Pancreatic cancer is one of the hardest to treat. However, three independent studies suggest a way.
Researchers are conducting clinical trials that use two drugs in tandem to thwart a mutated gene KRAS, that drives tumor growth in 95% of patients with pancreatic cancer.
KRAS is one of the most elusive targets in cancer research. This is because the KRAS protein lacks places where a small-molecule drug can bind and impair its function.
Mutant KRAS produce continuous growth signals, passed from one protein to the next, that results in a chain reaction called a signaling pathway. Over six of these pathways stem from KRAS. If one is impaired, the others can pick up the slack.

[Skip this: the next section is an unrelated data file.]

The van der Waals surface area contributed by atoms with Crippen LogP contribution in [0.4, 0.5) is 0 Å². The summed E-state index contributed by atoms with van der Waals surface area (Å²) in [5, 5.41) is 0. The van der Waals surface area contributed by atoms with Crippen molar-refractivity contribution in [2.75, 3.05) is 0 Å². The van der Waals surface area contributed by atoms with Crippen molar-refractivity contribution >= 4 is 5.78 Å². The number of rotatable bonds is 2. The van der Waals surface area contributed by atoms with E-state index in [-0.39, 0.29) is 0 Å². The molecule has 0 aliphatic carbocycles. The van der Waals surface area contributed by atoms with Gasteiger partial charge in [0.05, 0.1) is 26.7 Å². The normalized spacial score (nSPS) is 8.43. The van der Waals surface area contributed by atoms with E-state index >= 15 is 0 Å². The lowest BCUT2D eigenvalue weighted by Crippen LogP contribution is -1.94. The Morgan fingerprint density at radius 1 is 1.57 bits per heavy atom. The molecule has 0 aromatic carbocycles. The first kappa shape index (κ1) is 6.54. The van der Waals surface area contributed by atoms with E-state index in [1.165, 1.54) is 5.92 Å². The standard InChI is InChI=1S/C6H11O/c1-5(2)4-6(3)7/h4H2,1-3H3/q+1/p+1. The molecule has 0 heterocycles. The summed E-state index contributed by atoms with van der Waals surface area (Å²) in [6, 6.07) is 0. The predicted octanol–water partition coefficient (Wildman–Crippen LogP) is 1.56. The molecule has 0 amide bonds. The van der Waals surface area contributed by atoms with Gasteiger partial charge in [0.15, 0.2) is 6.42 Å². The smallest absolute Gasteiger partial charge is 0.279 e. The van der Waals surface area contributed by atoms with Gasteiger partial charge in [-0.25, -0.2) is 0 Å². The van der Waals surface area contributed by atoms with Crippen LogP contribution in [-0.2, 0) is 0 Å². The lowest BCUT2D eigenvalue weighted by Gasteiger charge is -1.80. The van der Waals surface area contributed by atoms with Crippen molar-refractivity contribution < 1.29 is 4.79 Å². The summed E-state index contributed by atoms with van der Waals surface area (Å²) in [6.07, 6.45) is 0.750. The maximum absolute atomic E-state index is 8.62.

Researchers found that by eliminating the autophagy pathway that provides energy for the cancer cells at the same time that another drug indirectly targets KRAS, they can shrink pancreatic cancer tumors in mice. This is huge because the KRAS gene is mutated in 30% of all cancers, including some types of colorectal and lung cancer.
One clinical trial to explore this treatment is already enrolling participants. A second is expected to launch in the near future.